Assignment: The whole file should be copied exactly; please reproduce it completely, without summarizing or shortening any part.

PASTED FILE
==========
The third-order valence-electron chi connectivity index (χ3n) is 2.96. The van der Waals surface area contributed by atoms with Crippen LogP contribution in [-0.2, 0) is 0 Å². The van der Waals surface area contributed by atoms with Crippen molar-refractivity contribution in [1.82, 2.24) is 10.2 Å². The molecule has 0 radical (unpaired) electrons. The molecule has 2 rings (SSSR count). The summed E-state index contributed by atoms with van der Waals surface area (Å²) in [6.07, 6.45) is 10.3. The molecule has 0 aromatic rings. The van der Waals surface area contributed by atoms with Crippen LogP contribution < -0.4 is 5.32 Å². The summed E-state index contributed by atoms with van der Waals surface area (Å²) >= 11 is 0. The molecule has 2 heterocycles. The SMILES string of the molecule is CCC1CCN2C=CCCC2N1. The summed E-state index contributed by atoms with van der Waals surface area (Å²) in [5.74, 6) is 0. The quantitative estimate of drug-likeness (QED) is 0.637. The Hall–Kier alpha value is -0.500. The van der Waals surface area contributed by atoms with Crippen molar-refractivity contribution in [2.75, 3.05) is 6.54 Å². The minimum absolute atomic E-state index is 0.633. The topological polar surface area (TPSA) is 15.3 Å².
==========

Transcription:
The third-order valence-electron chi connectivity index (χ3n) is 2.96. The van der Waals surface area contributed by atoms with Crippen LogP contribution in [-0.2, 0) is 0 Å². The van der Waals surface area contributed by atoms with Crippen molar-refractivity contribution in [1.82, 2.24) is 10.2 Å². The molecule has 0 radical (unpaired) electrons. The molecule has 2 rings (SSSR count). The summed E-state index contributed by atoms with van der Waals surface area (Å²) in [6.07, 6.45) is 10.3. The molecule has 0 aromatic rings. The van der Waals surface area contributed by atoms with Crippen LogP contribution < -0.4 is 5.32 Å². The summed E-state index contributed by atoms with van der Waals surface area (Å²) >= 11 is 0. The molecule has 2 heterocycles. The SMILES string of the molecule is CCC1CCN2C=CCCC2N1. The summed E-state index contributed by atoms with van der Waals surface area (Å²) in [5.74, 6) is 0. The quantitative estimate of drug-likeness (QED) is 0.637. The Hall–Kier alpha value is -0.500. The van der Waals surface area contributed by atoms with Crippen molar-refractivity contribution in [2.75, 3.05) is 6.54 Å². The minimum absolute atomic E-state index is 0.633. The topological polar surface area (TPSA) is 15.3 Å².